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Today: 31 May 2020


But or And

First published 10/02/2019

 I was challenged recently. It was a sermon that did it. (It’s good for a preacher to listen to another preacher sometimes.)

A friend was celebrating retirement, and the preacher at the special service said that one of this friend’s favourite words was ‘and’. Knowing her quite well, I could understand that. She often responds in a discussion by saying “And don’t you think…” or “And I wonder whether…”  The preacher’s point was that many people tend to respond in conversation by saying “Ah, but...” whereas she was more likely to say “And…” She was an ‘and’ person.

It dawned on me as I listened that I am much more a ‘but’ person. I want to offer a different point, to present a challenge. A ‘but’ person is confrontational. An ‘and’ person wants to add constructively to the point already made. 

But ‘buts’ are of course essential on occasions. But the suggestion is that ‘and’ might often be a good word to replace it.  (Forgive all these ‘buts’.)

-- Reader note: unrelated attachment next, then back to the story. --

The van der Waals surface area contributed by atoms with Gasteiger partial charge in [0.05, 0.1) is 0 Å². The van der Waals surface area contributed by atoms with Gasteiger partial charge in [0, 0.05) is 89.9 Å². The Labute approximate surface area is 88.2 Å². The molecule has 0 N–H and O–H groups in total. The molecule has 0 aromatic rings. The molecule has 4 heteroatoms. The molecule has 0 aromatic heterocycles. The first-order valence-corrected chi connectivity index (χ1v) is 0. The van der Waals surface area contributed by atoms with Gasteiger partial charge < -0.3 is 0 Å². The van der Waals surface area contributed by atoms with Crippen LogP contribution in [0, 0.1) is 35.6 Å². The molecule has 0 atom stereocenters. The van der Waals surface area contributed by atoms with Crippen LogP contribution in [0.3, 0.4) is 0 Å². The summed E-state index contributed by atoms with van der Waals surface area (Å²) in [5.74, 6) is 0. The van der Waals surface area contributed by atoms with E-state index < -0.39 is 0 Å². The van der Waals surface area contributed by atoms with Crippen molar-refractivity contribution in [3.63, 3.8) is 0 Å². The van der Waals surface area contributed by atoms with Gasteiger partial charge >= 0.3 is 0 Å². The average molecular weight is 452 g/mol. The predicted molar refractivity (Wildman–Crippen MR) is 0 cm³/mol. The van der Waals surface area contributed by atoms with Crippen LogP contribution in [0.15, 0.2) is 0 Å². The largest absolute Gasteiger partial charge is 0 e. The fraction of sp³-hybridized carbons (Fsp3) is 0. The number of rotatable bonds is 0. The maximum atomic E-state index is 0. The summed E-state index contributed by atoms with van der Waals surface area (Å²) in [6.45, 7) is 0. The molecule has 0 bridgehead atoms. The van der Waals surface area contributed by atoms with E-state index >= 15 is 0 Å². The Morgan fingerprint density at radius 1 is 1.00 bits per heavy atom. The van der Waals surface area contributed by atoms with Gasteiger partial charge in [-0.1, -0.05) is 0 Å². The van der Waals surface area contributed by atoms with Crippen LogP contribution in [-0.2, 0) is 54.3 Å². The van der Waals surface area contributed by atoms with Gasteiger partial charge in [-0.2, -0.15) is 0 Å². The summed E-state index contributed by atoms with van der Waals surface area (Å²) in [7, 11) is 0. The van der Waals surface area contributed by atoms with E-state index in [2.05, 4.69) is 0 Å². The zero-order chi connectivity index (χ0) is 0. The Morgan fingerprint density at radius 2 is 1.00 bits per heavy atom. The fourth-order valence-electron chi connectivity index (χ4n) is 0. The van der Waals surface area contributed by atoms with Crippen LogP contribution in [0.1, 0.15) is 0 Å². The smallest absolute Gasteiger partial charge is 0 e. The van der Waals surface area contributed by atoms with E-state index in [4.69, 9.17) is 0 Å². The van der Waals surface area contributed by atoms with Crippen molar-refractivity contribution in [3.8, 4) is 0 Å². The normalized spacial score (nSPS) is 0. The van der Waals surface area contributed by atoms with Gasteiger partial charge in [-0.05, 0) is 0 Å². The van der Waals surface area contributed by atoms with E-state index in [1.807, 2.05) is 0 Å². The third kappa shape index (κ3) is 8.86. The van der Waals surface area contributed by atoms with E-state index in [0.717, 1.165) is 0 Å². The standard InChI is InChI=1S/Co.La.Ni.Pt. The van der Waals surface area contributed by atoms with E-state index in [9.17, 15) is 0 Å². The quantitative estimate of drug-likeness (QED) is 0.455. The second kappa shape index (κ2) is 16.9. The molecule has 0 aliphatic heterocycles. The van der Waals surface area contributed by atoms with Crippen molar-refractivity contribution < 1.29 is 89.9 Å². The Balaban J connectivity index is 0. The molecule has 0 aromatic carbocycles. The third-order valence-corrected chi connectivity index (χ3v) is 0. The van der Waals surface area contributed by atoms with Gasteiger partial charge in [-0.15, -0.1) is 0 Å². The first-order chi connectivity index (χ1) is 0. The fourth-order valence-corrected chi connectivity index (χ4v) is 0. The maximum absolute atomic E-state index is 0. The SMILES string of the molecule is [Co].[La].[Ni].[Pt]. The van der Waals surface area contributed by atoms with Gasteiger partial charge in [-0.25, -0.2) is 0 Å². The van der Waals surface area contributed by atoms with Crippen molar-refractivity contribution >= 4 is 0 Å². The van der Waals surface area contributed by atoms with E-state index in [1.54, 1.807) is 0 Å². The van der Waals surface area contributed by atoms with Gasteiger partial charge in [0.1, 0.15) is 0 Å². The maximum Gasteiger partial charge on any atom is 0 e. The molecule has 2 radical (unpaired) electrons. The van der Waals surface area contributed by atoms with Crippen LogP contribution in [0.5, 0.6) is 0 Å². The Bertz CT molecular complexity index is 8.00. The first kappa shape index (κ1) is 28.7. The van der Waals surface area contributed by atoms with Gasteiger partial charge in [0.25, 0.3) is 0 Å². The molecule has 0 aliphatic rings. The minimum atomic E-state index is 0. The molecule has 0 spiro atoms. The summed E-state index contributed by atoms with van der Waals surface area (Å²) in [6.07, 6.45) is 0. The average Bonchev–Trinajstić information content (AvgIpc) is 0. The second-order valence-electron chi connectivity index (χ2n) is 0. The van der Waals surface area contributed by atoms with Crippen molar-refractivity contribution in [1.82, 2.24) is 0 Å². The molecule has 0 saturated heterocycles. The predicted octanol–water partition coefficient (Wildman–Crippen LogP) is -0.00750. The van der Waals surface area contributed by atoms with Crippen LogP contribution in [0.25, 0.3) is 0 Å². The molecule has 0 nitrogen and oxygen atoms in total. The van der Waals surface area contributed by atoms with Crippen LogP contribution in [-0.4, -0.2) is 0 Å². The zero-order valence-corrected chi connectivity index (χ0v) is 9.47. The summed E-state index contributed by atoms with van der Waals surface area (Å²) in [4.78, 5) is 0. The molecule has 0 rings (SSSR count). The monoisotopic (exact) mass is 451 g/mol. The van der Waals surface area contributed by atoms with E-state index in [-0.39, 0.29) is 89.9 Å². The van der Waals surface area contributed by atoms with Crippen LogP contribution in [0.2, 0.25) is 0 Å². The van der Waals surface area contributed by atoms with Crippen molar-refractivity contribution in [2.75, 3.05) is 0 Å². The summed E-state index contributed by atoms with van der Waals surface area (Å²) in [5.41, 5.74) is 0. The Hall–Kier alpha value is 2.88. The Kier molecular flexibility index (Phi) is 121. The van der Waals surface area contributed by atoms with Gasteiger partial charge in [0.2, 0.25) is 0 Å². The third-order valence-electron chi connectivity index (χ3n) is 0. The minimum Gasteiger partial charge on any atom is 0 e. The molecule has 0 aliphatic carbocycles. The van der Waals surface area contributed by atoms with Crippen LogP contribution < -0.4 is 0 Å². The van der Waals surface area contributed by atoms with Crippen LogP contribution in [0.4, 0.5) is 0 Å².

Not much of a message there, you might think, though I feel challenged to be more of an ‘and’ person.

However (which is a different kind of ‘but’), there is a much bigger message here. There is a real danger that we think of God as a ‘BUT God’ - one who sees all our faults, counts them all up and condemns us.  God can quite justifiably say to us - “ But you failed. But you made a mess of that. But you should have done more. But you caused trouble, broke your promise, didn’t listen or obey…”  And it’s true, we do very often fail, and the effects of our sins hang over us, as God the Judge looks on.

However (again), that is not full story.  The God who says ‘but’ to us, also says ‘and’.  And we need to listen for the ‘and’.  “Yes it’s true, you are not perfect; I know your thoughts, I know your secret self that you hide from the world, I know your history, your shame, your guilty memories; nothing is hidden from me.  AND I still love you!”

Actually, the ‘but’ there is a very healthy ‘but’ that is almost equivalent to ‘and’ - God loves the world (including you and me) so much and he wants us to have eternal life!

The very next verse also has a ‘but’ in it - “For God did not send his Son into the world to condemn the world, but to save the world through him.”  This Jesus deals with sin and  loves sinners.

The challenge is to link thoughts of God not so much with ‘but’, but with ‘and’ - as the loving ‘AND God’ who transforms all our ‘buts’.

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Loving God, help me to face the ‘buts’ that tell me I am unworthy, and also to receive your gracious ‘and yet’ that says that nevertheless you love me.

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